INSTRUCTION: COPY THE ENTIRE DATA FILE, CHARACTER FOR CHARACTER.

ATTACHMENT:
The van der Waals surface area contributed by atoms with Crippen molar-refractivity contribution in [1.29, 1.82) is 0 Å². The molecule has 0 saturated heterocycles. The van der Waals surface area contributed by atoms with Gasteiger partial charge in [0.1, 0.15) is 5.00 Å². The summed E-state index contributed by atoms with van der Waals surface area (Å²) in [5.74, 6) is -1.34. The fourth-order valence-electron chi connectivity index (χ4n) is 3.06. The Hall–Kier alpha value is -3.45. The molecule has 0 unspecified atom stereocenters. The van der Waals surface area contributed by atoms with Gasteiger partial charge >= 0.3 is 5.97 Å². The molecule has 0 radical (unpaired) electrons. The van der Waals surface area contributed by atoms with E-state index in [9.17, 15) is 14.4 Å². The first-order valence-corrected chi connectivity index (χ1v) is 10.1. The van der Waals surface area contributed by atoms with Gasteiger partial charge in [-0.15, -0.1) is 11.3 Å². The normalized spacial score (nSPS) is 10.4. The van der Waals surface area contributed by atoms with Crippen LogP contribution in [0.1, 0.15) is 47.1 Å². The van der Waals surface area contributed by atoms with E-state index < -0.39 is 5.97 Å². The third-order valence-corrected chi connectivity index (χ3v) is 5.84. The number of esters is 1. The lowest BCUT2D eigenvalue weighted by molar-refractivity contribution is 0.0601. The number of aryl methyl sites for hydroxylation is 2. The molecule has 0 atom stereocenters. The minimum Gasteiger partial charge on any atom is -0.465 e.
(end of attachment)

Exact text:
The van der Waals surface area contributed by atoms with Crippen molar-refractivity contribution in [1.29, 1.82) is 0 Å². The molecule has 0 saturated heterocycles. The van der Waals surface area contributed by atoms with Gasteiger partial charge in [0.1, 0.15) is 5.00 Å². The summed E-state index contributed by atoms with van der Waals surface area (Å²) in [5.74, 6) is -1.34. The fourth-order valence-electron chi connectivity index (χ4n) is 3.06. The Hall–Kier alpha value is -3.45. The molecule has 0 unspecified atom stereocenters. The van der Waals surface area contributed by atoms with Gasteiger partial charge >= 0.3 is 5.97 Å². The molecule has 0 radical (unpaired) electrons. The van der Waals surface area contributed by atoms with E-state index in [9.17, 15) is 14.4 Å². The first-order valence-corrected chi connectivity index (χ1v) is 10.1. The van der Waals surface area contributed by atoms with Gasteiger partial charge in [-0.15, -0.1) is 11.3 Å². The normalized spacial score (nSPS) is 10.4. The van der Waals surface area contributed by atoms with Crippen LogP contribution in [0.1, 0.15) is 47.1 Å². The van der Waals surface area contributed by atoms with E-state index < -0.39 is 5.97 Å². The third-order valence-corrected chi connectivity index (χ3v) is 5.84. The number of esters is 1. The lowest BCUT2D eigenvalue weighted by molar-refractivity contribution is 0.0601. The number of aryl methyl sites for hydroxylation is 2. The molecule has 0 atom stereocenters. The minimum Gasteiger partial charge on any atom is -0.465 e.